Mortgage Loan Comparison for Homebuyers

Mortgage Loan Comparison for Homebuyers


Choosing the right mortgage is a challenging task. There are many things to consider, including your credit score, income and debt-to-income ratio. You also need to understand how different types of mortgages work and which type will be best for you. In this article, we’ll go over some common types of mortgage loans used by homebuyers today.

Conventional Loan

Conventional loans are the most common type of mortgage loan. They’re also the ones most people associate with “traditional” lending, since they’re not insured by the government or guaranteed by it. Every borrower is responsible for finding a lender and making their own agreement with that lender to fund a home purchase—and then paying off the loan over time.

Conventional loans typically require a down payment of at least 20% of the purchase price or appraised value, whichever is smaller. However, there are some exceptions where you can put down less than 20%. On top of that amount and any other fees you agree to pay your lender (such as closing costs), you’ll make monthly payments on your loan until it’s paid off in full.

Government Insured Loan

Government insured loans are made to homebuyers who meet certain requirements and agree to a set of terms. FHA, VA and USDA loans are all government insured.

The main difference between the three is their eligibility requirements. A borrower must meet certain guidelines in order to qualify for an FHA loan, for example, but not for a USDA loan.

Jumbo Loan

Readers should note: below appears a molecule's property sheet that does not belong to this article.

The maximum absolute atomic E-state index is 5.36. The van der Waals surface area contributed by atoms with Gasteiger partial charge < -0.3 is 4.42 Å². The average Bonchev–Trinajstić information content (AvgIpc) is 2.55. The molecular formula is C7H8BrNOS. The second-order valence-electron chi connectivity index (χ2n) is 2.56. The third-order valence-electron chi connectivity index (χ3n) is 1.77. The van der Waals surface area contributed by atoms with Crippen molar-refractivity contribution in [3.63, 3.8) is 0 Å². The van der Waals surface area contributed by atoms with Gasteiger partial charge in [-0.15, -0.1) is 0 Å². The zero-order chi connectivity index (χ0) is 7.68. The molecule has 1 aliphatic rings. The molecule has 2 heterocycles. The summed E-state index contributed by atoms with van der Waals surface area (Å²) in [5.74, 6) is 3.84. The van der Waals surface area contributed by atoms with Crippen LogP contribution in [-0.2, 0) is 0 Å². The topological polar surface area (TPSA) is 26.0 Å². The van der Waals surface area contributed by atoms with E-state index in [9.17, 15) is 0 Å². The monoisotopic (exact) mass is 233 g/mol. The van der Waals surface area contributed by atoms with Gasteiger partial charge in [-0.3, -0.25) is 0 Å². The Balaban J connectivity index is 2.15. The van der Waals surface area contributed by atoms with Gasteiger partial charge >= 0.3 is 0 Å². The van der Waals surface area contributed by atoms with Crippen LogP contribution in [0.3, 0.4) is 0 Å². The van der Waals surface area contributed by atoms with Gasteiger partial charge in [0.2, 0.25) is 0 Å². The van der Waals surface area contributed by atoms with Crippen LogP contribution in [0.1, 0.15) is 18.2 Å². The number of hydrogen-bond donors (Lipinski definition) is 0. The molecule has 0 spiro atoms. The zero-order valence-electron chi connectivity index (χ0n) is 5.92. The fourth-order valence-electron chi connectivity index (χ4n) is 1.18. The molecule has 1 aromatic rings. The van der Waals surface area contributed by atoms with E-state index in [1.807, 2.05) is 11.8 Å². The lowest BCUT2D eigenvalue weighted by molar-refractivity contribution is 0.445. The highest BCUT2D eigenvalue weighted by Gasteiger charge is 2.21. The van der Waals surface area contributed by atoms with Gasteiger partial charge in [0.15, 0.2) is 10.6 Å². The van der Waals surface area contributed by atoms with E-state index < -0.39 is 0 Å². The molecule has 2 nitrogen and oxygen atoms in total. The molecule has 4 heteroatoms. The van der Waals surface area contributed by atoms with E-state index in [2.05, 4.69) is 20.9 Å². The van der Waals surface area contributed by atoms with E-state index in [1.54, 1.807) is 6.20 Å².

When you’re looking to buy a home, it’s important to know that there are different types of mortgage loans. One type is called a jumbo loan.

The conforming limit is the amount that lenders can lend on a home loan. It’s set up by Fannie Mae and Freddie Mac, two government-sponsored corporations that buy mortgages from banks in order to make more money available for them. In most areas, this limit is $417,000—but if you live in an expensive city like New York or San Francisco where property values are higher than average (and therefore so are your mortgage payments), then you may need more than that amount. In these cases, many people turn to a jumbo loan as an option because they can use up to 95% of the value of their property instead of only 80%.

Adjustable-Rate Mortgage

Adjustable-rate mortgages (ARMs) are loans for which the interest rate is fixed for an initial period of time and then adjusts periodically thereafter, based on changes in an index such as the one-year Treasury bill rate. The initial fixed period can range from one to five years.

One reason to take out an ARM is if you expect your income or other financial situation to improve over time. If this happens, you may be able to refinance into a lower rate loan before your adjustment occurs. There are also ARMs with no prepayment penalty that allow you to pay off the loan early without paying additional fees, which can help keep costs down if rates go up during the term of your mortgage.

Fixed-Rate Mortgage

A fixed-rate mortgage is a loan with a fixed interest rate and payment over the life of the loan. Fixed-rate mortgages are available for all types of properties, including investment properties.

Fixed-rate mortgages are more predictable than variable-rate mortgages because your monthly payments will not change throughout their duration. They also require less work when it comes to budgeting for housing costs because there are no surprises in store—you know exactly what you’re going to pay each month until you pay off your loan or sell your property.


If you’re confused about which type of mortgage loan is right for your situation, don’t worry. What we’ve discussed will help differentiate types of loans and how they work.

When talking to a lender, it’s important to ask questions and make sure that you’re choosing the  

  • Is there an application fee?
  • What are the rates and terms?
  • What’s the rate cap on this program?

This is important to understand when shopping around for a mortgage loan because some lenders may not be able to offer all types of financing options or have certain requirements that need to be met in order for approval.

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